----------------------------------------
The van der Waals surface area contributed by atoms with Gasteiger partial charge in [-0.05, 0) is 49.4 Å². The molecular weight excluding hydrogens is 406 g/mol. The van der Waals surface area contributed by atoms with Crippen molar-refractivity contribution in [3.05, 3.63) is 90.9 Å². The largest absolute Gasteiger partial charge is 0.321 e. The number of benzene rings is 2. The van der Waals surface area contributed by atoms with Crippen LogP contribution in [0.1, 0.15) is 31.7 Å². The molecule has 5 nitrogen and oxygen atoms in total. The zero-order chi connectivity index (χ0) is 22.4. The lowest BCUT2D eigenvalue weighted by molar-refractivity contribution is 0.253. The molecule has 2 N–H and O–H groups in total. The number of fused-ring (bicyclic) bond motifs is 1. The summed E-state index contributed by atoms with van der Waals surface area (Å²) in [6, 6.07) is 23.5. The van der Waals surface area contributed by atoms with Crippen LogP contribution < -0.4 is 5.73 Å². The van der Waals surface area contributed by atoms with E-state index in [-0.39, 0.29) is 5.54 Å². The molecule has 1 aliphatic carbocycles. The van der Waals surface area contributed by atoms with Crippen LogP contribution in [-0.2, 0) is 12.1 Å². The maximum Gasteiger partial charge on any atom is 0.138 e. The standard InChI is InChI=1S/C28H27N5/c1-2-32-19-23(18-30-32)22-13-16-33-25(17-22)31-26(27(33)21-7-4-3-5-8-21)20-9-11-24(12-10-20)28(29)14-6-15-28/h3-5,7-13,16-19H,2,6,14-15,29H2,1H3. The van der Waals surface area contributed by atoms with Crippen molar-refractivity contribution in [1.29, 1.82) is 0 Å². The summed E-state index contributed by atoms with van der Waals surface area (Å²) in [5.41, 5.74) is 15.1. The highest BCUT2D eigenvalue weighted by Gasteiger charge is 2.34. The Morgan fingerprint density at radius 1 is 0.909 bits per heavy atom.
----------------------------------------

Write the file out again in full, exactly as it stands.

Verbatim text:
The van der Waals surface area contributed by atoms with Gasteiger partial charge in [-0.05, 0) is 49.4 Å². The molecular weight excluding hydrogens is 406 g/mol. The van der Waals surface area contributed by atoms with Crippen molar-refractivity contribution in [3.05, 3.63) is 90.9 Å². The largest absolute Gasteiger partial charge is 0.321 e. The number of benzene rings is 2. The van der Waals surface area contributed by atoms with Crippen LogP contribution in [0.1, 0.15) is 31.7 Å². The molecule has 5 nitrogen and oxygen atoms in total. The zero-order chi connectivity index (χ0) is 22.4. The lowest BCUT2D eigenvalue weighted by molar-refractivity contribution is 0.253. The molecule has 2 N–H and O–H groups in total. The number of fused-ring (bicyclic) bond motifs is 1. The summed E-state index contributed by atoms with van der Waals surface area (Å²) in [6, 6.07) is 23.5. The van der Waals surface area contributed by atoms with Crippen LogP contribution < -0.4 is 5.73 Å². The van der Waals surface area contributed by atoms with E-state index in [-0.39, 0.29) is 5.54 Å². The molecule has 1 aliphatic carbocycles. The van der Waals surface area contributed by atoms with Crippen LogP contribution in [-0.2, 0) is 12.1 Å². The maximum Gasteiger partial charge on any atom is 0.138 e. The standard InChI is InChI=1S/C28H27N5/c1-2-32-19-23(18-30-32)22-13-16-33-25(17-22)31-26(27(33)21-7-4-3-5-8-21)20-9-11-24(12-10-20)28(29)14-6-15-28/h3-5,7-13,16-19H,2,6,14-15,29H2,1H3. The van der Waals surface area contributed by atoms with Crippen molar-refractivity contribution in [1.29, 1.82) is 0 Å². The summed E-state index contributed by atoms with van der Waals surface area (Å²) in [5.41, 5.74) is 15.1. The highest BCUT2D eigenvalue weighted by Gasteiger charge is 2.34. The Morgan fingerprint density at radius 1 is 0.909 bits per heavy atom.